Wayne L Firestone.
By Wayne L. Firestone
As published in The Jewish Week
It’s fall. The geese are heading south for winter. Alumni and students are celebrating the football ritual known as “homecoming.”
Higher education is all about journeys and homecomings. Each individual student is on a journey of growth. And, increasingly, that growth is taking place off campus. This, the largest freshman class in history, is more likely than any previous generation to spend a great deal of its time learning outside the classroom. As parents and educators we are challenged to ensure that their “homecoming” honors and fosters their growth.
A confluence of factors is pushing experiential education to the top of the campus agenda. Not only are more and more students participating in volunteer activities, but universities are actively encouraging students to participate in service-learning and travel opportunities.
Consider the following:
- The number of U.S. students studying abroad has more than doubled in the last decade;
- Campus Compact, the first higher education association dedicated to advancing civic and community engagement, doubled its membership between 1996 and 2006 to 1045. In 2006, the annual value of service performed by students at member schools surpassed $5 billion;
- The federal government’s Corporation for National and Community Service estimates that the number of college students volunteering grew from 2.7 million in 2002 to 3.3 million in 2005. In 2005, approximately 30 percent of college students volunteered, surpassing the volunteer rate for the general adult population.
The growth in voluntarism and service-learning is not accidental. Members of this millennial generation were required to do community service by their high schools and they were encouraged to do so by college admissions offices. They arrive on campus with an unprecedented openness to civic engagement beyond the classroom.
Many colleges and universities are taking note of this trend and some are revisiting their curricula in an attempt to focus on character and citizenship development. Students are asked to apply their classroom studies to the real world through service-learning opportunities at home and abroad where objective knowledge can meet subjective experience. By the time they graduate they should have the tools to explore not just what they do, but who they are.
Jewish organizations are at the forefront of this phenomenon. Students can watch the sun rise over Masada through Taglit-birthright israel. They can muck out a home on the Gulf Coast on an alternative break trip sponsored by the UJA-Federation of New York or United Jewish Communities. They can teach children in Latin America with the American Jewish World Service. Each of these experiences is inherently powerful. When it is accompanied by a Jewish learning component, each experience becomes Jewishly meaningful and an enduring Jewish memory.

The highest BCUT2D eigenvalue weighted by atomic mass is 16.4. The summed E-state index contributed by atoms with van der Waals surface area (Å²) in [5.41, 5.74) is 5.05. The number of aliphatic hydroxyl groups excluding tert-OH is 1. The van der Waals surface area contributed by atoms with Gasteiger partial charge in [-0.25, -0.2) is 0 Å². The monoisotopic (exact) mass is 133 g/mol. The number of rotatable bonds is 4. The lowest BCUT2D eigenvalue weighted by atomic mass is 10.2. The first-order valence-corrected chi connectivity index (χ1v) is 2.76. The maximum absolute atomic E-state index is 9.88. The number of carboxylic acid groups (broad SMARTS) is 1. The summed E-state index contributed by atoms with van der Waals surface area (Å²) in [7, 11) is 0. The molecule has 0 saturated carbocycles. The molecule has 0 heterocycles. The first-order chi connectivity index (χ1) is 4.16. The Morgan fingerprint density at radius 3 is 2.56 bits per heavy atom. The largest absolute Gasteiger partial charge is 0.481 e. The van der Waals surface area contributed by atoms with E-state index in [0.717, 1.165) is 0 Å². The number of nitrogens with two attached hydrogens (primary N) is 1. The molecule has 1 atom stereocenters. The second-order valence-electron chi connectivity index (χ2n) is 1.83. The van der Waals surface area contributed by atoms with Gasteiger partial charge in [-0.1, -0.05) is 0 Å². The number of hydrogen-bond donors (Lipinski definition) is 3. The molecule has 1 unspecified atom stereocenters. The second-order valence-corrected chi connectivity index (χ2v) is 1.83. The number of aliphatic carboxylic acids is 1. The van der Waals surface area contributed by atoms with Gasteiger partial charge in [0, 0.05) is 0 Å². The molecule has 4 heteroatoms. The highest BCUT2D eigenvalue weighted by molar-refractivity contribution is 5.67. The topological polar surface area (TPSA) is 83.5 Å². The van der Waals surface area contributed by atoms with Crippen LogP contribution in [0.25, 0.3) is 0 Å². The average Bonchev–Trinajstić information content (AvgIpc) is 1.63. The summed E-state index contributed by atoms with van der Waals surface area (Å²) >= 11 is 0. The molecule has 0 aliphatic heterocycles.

Now that experiential learning is becoming an integral part of the fabric of the university, our challenge is not so much the journey as the homecoming.
How do we build upon these remarkable, extraordinary experiences on the unremarkable, ordinary campus or in the community? Can we realistically expect to deliver a revelatory “Sinai” experience every week of the year? Jewish organizations are challenged to find ways to integrate these young people when they have returned from their journeys, while providing them with continued opportunities to both serve their communities and explore life’s bigger questions.
In this regard, the reactions of participants in the second year of an 11-campus pilot partnership between Hillel-Taglit and birthright israel have illuminated the potential of pre-trip and post-trip activity. At Northwestern University, students created a semester-long “18” campaign celebrating life through a Jewish cultural arts series and partnering with Dance Marathon, the latter benefiting pediatric health care. At the University of California San Diego, the newly formed Jewish Organization for Persians and Americans (JOPA) launched weekly Jewish study breakfast meetings and campus-wide multicultural events that promote Jewish pride and diversity. And at UCLA, Rabbi Dan Smokler (a founder of “Jews in the Woods” while a student leader at Yale) helps alternate-break and Taglit-birthright israel returnees organize self-sustaining “learning communities.” Informed by contemporary as well as traditional texts, students continue to learn and socialize with their peers, and focus on issues ranging from personal and family relationships to study and work anxieties.
By responding to students’ desire for post-trip connections to Jewish life and learning (if not necessarily Jewish organizational affiliation), we can leverage their enthusiasm, complement the universities’ offerings, and even enhance the campus’s appeal to future applicants. Educators must focus not just on creating meaningful Jewish journeys, but on fulfilling homecomings as well.
Wayne Firestone is president of Hillel: The Foundation for Jewish Campus Life.